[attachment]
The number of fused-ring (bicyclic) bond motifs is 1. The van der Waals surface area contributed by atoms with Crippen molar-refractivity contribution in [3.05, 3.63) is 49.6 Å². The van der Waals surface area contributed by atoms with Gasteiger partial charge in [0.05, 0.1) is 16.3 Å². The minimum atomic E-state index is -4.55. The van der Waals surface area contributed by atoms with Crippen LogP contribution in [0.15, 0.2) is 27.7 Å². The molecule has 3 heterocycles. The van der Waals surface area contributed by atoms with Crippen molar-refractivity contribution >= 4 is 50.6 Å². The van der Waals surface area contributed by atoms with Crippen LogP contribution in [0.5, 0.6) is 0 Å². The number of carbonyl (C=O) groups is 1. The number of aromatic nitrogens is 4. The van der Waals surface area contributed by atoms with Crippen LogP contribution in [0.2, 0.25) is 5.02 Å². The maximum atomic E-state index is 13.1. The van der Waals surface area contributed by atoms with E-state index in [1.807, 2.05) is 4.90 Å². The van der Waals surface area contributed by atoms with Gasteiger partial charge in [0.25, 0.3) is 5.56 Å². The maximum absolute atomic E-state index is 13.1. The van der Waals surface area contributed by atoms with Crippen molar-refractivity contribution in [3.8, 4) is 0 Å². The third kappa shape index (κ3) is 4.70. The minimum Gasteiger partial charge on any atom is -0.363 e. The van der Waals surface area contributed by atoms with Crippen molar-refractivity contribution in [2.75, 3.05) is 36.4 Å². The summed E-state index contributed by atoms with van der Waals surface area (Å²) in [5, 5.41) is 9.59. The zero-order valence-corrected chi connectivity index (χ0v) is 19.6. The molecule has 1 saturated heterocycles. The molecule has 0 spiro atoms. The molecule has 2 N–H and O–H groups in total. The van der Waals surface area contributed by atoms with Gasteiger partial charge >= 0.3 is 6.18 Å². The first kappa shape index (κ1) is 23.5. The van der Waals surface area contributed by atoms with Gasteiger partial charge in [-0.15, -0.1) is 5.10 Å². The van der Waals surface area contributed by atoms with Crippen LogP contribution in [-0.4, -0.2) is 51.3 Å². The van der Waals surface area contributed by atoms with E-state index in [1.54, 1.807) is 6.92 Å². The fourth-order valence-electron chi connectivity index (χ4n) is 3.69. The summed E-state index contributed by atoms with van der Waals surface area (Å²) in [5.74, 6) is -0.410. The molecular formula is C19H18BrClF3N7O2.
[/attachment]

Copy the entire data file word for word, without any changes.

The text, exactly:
The number of fused-ring (bicyclic) bond motifs is 1. The van der Waals surface area contributed by atoms with Crippen molar-refractivity contribution in [3.05, 3.63) is 49.6 Å². The van der Waals surface area contributed by atoms with Gasteiger partial charge in [0.05, 0.1) is 16.3 Å². The minimum atomic E-state index is -4.55. The van der Waals surface area contributed by atoms with Crippen LogP contribution in [0.15, 0.2) is 27.7 Å². The molecule has 3 heterocycles. The van der Waals surface area contributed by atoms with Crippen molar-refractivity contribution >= 4 is 50.6 Å². The van der Waals surface area contributed by atoms with Crippen LogP contribution in [0.5, 0.6) is 0 Å². The number of carbonyl (C=O) groups is 1. The number of aromatic nitrogens is 4. The van der Waals surface area contributed by atoms with Crippen LogP contribution in [0.2, 0.25) is 5.02 Å². The maximum atomic E-state index is 13.1. The van der Waals surface area contributed by atoms with E-state index in [1.807, 2.05) is 4.90 Å². The van der Waals surface area contributed by atoms with Gasteiger partial charge in [0.25, 0.3) is 5.56 Å². The maximum absolute atomic E-state index is 13.1. The van der Waals surface area contributed by atoms with Crippen molar-refractivity contribution in [3.8, 4) is 0 Å². The third kappa shape index (κ3) is 4.70. The minimum Gasteiger partial charge on any atom is -0.363 e. The van der Waals surface area contributed by atoms with Crippen molar-refractivity contribution in [2.75, 3.05) is 36.4 Å². The summed E-state index contributed by atoms with van der Waals surface area (Å²) in [5, 5.41) is 9.59. The zero-order valence-corrected chi connectivity index (χ0v) is 19.6. The molecule has 1 saturated heterocycles. The molecule has 0 spiro atoms. The molecule has 2 N–H and O–H groups in total. The van der Waals surface area contributed by atoms with Gasteiger partial charge >= 0.3 is 6.18 Å². The first kappa shape index (κ1) is 23.5. The van der Waals surface area contributed by atoms with Gasteiger partial charge in [-0.15, -0.1) is 5.10 Å². The van der Waals surface area contributed by atoms with Crippen LogP contribution in [-0.4, -0.2) is 51.3 Å². The van der Waals surface area contributed by atoms with E-state index in [1.54, 1.807) is 6.92 Å². The fourth-order valence-electron chi connectivity index (χ4n) is 3.69. The summed E-state index contributed by atoms with van der Waals surface area (Å²) in [5.74, 6) is -0.410. The molecular formula is C19H18BrClF3N7O2.